Additive manufacturing (AM) may include any process of producing an object through the successive layering of material rather than the removal of material, which is the case with conventional processes. Additive manufacturing can create complex geometries without the use of any sort of tools, molds or fixtures, and with little or no waste material. Instead of machining components from solid billets of plastic, much of which is cut away and discarded, the only material used in additive manufacturing is what is required to shape the part. Additive manufacturing processes may include but are not limited to 3D printing, rapid prototyping (RP), direct digital manufacturing (DDM), selective laser melting (SLM), and direct metal laser melting (DMLM).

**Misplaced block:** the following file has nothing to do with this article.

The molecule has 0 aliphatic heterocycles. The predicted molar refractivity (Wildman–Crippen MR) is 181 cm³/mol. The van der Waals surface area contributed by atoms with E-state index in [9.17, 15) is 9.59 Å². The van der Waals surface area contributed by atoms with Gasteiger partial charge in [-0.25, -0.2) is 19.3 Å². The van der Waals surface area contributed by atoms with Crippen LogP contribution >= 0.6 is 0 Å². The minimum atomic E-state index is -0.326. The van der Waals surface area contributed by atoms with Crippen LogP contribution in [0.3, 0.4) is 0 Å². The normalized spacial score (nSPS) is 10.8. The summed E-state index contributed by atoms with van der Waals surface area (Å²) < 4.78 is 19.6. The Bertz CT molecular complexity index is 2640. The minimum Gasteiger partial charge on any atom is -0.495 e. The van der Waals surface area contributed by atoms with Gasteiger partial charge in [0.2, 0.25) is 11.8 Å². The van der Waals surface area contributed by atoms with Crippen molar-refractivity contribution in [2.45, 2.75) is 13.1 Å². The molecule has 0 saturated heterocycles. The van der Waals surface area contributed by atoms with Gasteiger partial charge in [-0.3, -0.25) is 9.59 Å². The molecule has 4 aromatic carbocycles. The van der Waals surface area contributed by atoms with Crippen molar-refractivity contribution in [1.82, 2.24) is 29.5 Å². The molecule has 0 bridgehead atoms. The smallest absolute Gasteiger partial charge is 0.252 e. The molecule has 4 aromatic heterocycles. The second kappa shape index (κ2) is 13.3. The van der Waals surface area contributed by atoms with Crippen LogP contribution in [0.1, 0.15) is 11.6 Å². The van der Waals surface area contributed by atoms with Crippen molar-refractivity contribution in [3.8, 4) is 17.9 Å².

With AM printers that use an AM powder, there is a significant amount of handling and processing of AM powder. The AM powder is loaded into an AM printer from a powder container, often gravity-fed or gravity-assisted. After printing objects in the AM printer, overflow powder can be removed or processed for reuse. Processing overflow powder for reuse typically entails moving the overflow powder, passing the overflow powder through a sieve or other filter to remove any foreign debris and facilitate uniformity of the powder particles, and returning the overflow powder to be reloaded in the AM printer. Typically, these steps are performed, often with aid of an operator, by equipment integrated with the AM printer. This equipment varies for each step, and is not configured to handle a uniform amount of AM powder at each step, or to consistently handle large quantities of AM powder. For example, a feed hopper to feed AM powder into the AM printer might hold a relatively large 18.93 liters (approximately five gallons) of AM powder, while an overflow canister that collects overflow AM powder after printing might hold only a relatively small 0.95 liters (approximately one quart) of overflow AM powder. The overflow canister can require frequent attention by an operator to move the overflow AM powder to processing areas of the AM printer for reuse. Each time an operator must tend to the overflow canister and the further processing steps, the operator is drawn away from other productive activities. Further, powder handling equipment, such as feed hoppers and overflow canisters, are not uniform between many different AM printers that might each be using the same type of AM powder, which requires more expense in equipment and organization of the different types of equipment.